Tuesday, May 1, 2012

Other old San Diego County train stations

This information came from Journal of San Diego History and San Diego Travel Tips CARLSBAD station now houses the Carlsbad Chamber of Commerce and is still located in the original location. This station was built in 1887 and was originally called "Carl" to avoid confusion with Carlsbad, New Mexico. The station was used by Santa Fe until 1960 at which time it was acquired by the City of Carlsbad, CA.
DEL MAR station was built in 1910 and is all brick. The original station was located along Camno del Mar at 9th Street. It was moved to its current location at Coast Blvd. between 15th and 17th Street. The station sits on 2.8 acres and served Del Mar from 1910 to 1995. In 1995, Amtrak stopped serving Del Mar. Currently the station is owned by Catellus Development Company of Newport Beach, CA
ENCINITAS station with its gingerbread-Victorian style architecture was built in 1887. The building served passengers into the 1950's and finally closed in January, 1969. It was relocated to Leucadia in 1972. The Encinitas station was picked up for $1 from the Santa Fe Railway in the 1970's to become a center for arts and crafts shop. In 1980 Pannikin Coffee and Tea took over the spot and restore it to its original beauty.
ESCONDIDO station was built in 1887 and served the city from 1888 to 1945 with passenger service and until 1981 with freight operations. City preservationists rallied enough support to purchase and move the building to Grape Day Park in 1985.
FALLBROOK and OCEANSIDE are no longer in existence. Fallbrook was torn down in the 1970's. The old Oceanside station was torn down in the 1940's and the newer depot was dedicated in 1946, but does not appear to be there any longer. VISTA station was constructed in 1913 and used for passenger service until the early 1940's. The station was moved to its present location in 1981.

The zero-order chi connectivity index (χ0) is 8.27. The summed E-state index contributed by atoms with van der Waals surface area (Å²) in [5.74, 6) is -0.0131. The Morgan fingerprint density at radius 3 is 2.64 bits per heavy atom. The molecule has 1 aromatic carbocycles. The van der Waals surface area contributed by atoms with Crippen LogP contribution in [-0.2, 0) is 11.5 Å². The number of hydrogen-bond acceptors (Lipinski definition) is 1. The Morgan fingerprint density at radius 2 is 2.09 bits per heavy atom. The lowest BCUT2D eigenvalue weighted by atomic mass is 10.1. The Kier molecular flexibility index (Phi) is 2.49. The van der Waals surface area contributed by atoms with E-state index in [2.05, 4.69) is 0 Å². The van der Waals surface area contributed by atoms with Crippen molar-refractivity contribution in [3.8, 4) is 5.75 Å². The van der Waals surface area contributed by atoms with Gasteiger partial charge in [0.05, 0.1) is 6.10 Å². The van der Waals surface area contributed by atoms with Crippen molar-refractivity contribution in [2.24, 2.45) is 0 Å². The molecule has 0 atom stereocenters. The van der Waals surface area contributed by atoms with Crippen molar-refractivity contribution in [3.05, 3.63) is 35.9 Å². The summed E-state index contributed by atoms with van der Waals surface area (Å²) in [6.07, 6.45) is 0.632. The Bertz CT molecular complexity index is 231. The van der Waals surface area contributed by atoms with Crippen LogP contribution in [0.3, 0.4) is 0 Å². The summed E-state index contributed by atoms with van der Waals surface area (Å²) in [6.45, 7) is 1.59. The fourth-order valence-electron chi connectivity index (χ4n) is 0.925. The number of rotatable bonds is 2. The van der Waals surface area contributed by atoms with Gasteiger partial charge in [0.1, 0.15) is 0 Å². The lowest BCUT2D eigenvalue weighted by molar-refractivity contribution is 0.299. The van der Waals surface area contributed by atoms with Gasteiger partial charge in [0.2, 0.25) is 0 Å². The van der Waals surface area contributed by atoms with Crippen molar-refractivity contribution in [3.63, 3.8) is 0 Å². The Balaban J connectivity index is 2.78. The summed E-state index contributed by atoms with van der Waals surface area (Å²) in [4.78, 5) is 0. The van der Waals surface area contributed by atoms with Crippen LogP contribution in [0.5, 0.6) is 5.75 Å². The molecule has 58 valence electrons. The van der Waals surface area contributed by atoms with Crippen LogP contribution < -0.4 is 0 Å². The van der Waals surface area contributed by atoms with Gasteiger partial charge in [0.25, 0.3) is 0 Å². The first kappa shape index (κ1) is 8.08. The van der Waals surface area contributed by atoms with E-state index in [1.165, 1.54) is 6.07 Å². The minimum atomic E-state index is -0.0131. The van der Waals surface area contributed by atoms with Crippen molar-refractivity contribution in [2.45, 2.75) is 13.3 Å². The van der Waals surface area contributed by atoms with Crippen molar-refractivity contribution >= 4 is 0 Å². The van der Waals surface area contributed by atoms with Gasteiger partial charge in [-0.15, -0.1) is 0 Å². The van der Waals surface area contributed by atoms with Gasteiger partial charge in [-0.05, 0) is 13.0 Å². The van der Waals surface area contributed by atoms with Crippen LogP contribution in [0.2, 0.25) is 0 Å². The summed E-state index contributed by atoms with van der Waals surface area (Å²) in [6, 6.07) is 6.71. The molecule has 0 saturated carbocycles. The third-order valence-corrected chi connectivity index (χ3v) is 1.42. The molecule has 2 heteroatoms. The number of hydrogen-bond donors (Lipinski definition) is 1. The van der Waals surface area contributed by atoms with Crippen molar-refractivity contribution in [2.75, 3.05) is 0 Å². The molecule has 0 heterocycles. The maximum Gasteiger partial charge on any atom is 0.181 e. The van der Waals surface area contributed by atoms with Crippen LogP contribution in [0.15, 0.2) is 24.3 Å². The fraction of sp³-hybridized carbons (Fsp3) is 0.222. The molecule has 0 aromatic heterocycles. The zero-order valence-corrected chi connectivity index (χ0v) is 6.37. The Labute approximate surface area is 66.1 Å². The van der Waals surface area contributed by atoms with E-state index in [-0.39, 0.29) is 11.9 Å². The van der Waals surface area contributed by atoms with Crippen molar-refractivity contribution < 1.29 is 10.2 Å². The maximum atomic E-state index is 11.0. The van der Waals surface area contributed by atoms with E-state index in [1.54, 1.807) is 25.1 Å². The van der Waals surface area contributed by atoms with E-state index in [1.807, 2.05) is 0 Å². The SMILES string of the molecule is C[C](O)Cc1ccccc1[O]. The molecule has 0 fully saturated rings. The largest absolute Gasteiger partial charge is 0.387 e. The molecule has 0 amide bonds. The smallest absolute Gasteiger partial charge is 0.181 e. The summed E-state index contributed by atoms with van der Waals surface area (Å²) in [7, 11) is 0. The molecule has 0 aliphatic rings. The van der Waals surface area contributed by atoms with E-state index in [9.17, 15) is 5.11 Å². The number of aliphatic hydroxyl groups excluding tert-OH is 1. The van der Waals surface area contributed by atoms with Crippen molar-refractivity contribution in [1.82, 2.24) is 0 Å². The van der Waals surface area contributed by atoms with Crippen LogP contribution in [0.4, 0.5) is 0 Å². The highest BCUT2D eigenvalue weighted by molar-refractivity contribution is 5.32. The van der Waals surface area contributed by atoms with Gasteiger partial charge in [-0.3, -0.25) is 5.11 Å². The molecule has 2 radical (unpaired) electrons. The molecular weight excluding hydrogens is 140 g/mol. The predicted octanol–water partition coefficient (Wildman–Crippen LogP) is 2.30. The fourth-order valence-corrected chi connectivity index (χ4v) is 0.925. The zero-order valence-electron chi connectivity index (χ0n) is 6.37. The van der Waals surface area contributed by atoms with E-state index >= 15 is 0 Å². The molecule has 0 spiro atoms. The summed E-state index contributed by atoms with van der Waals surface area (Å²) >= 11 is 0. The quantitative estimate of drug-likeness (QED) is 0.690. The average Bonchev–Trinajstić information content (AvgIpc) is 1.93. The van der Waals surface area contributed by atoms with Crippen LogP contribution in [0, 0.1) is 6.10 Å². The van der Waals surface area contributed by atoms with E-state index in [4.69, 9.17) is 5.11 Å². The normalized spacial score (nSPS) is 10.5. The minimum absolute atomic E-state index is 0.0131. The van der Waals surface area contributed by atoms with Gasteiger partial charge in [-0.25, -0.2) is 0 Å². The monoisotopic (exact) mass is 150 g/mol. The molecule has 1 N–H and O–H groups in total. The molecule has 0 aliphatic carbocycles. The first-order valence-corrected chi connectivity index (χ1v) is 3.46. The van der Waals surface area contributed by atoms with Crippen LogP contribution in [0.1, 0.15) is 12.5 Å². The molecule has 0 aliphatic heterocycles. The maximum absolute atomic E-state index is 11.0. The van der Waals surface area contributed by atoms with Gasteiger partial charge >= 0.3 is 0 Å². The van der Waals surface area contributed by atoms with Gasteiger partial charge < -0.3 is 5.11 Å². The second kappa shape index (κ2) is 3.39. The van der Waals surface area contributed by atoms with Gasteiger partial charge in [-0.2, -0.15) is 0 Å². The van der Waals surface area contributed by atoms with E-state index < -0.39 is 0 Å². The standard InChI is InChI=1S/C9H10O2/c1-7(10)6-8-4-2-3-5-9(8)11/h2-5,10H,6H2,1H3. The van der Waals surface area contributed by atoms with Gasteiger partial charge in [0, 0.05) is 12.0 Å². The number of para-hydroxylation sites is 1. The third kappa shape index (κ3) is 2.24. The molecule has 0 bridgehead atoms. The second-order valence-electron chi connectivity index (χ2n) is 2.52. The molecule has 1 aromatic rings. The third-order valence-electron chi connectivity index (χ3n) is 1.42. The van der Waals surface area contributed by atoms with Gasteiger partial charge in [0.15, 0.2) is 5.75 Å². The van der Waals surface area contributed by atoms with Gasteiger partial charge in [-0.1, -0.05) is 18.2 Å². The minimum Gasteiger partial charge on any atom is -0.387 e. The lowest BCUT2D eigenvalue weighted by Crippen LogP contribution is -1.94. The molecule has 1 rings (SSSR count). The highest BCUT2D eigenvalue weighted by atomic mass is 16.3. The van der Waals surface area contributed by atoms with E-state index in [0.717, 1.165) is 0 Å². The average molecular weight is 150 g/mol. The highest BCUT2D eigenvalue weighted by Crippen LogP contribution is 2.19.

Sunday, April 1, 2012

Union Station in San Diego-southern end of Pacific Surfliner

The Union Station in San Diego is also known as the Santa Fe Depot and was built by the Atchison, Topeka and Santa Fe Railway to replace the small Victorian style structure that was built in 1887 for The California Southern Railroad.

Union Station in San Diego with Mission Architecture
Union Station in San Diego


 The Spanish colonial revival style stated is listed on the National Register of Historic Places. The Santa Fe Depot officially opened on March 8, 1915 to accommodate visitors to the Panama-California exposition. The depot was completed during a particularly optimistic period in the city's development and represents the battle waged by the City of San Diego to become the West Coast terminus of the Santa Fe Railway systems transcontinental railroad. In its heyday, the facility handled Santa Fe traffic and San Diego and Arizona Railway and San Diego Electric Railway. The designation was officially changed to San Diego Union Station in response to the San Diego and Arizona's completion of its own transcontinental line in December, 1919. The Santa Fe resumed solo operation of the station in January, 1951, when the San Diego and Arizona Railway discontinued passenger service.  The magnificent complex was designed by San Francisco architects Bakewell and Brown as a "monumental reminder" of California Spanish heritage. The mission revival styling reflects the Colonial Spanish history of the state and was intended to harmonize with the Spanish Colonial Revival Style buildings of the Panama-California Exposition.
Front of San Diego Union Station-Santa Fe
Front of San Diego Union Station

 The size and grandeur far surpassed anything the Santa Fe had ever built in the west. The new edifice featured a covered concourse that was 650 feet long by 106 feet wide with a main waiting room measuring 170 feet by 55 feet. A 27 feet by 650 foot long arcade connected the passenger terminal with the baggage and express rooms.
Passageway for passengers at San Diego Union Station
San Diego Union Station
 An enlarged bus depot was installed in the southeast portico in 1942. The massive arch of the front entrance is flanked by twin campaniles each topped by a colorful tile-covered dome and displaying Santa Fe's blue cross emblem on all four sides. The structure draws much more influence from the mission located in Oceanside than the mission located the closest in San Diego.

 The grand interior space has natural redwood beam ceiling and walls covered with brightly colored ceramic tiles.
Inside San Diego Union Station